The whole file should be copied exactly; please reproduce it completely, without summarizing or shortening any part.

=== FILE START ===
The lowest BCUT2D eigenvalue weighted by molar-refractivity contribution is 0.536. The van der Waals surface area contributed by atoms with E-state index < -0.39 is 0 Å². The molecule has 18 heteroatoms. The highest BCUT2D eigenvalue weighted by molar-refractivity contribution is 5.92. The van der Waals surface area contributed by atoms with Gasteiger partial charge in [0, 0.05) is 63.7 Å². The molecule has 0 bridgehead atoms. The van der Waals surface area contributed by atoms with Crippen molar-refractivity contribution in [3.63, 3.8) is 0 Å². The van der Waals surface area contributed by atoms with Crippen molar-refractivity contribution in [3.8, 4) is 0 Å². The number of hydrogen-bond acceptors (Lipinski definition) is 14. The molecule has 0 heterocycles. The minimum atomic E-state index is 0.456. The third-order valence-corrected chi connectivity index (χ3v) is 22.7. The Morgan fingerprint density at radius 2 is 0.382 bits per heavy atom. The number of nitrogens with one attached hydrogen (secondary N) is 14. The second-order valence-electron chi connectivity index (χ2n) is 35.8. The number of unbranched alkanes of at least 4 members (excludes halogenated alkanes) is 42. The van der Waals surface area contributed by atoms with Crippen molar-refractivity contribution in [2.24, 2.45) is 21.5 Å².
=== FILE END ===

The lowest BCUT2D eigenvalue weighted by molar-refractivity contribution is 0.536. The van der Waals surface area contributed by atoms with E-state index < -0.39 is 0 Å². The molecule has 18 heteroatoms. The highest BCUT2D eigenvalue weighted by molar-refractivity contribution is 5.92. The van der Waals surface area contributed by atoms with Gasteiger partial charge in [0, 0.05) is 63.7 Å². The molecule has 0 bridgehead atoms. The van der Waals surface area contributed by atoms with Crippen molar-refractivity contribution in [3.63, 3.8) is 0 Å². The van der Waals surface area contributed by atoms with Crippen molar-refractivity contribution in [3.8, 4) is 0 Å². The number of hydrogen-bond acceptors (Lipinski definition) is 14. The molecule has 0 heterocycles. The minimum atomic E-state index is 0.456. The third-order valence-corrected chi connectivity index (χ3v) is 22.7. The Morgan fingerprint density at radius 2 is 0.382 bits per heavy atom. The number of nitrogens with one attached hydrogen (secondary N) is 14. The second-order valence-electron chi connectivity index (χ2n) is 35.8. The number of unbranched alkanes of at least 4 members (excludes halogenated alkanes) is 42. The van der Waals surface area contributed by atoms with Crippen molar-refractivity contribution in [2.24, 2.45) is 21.5 Å².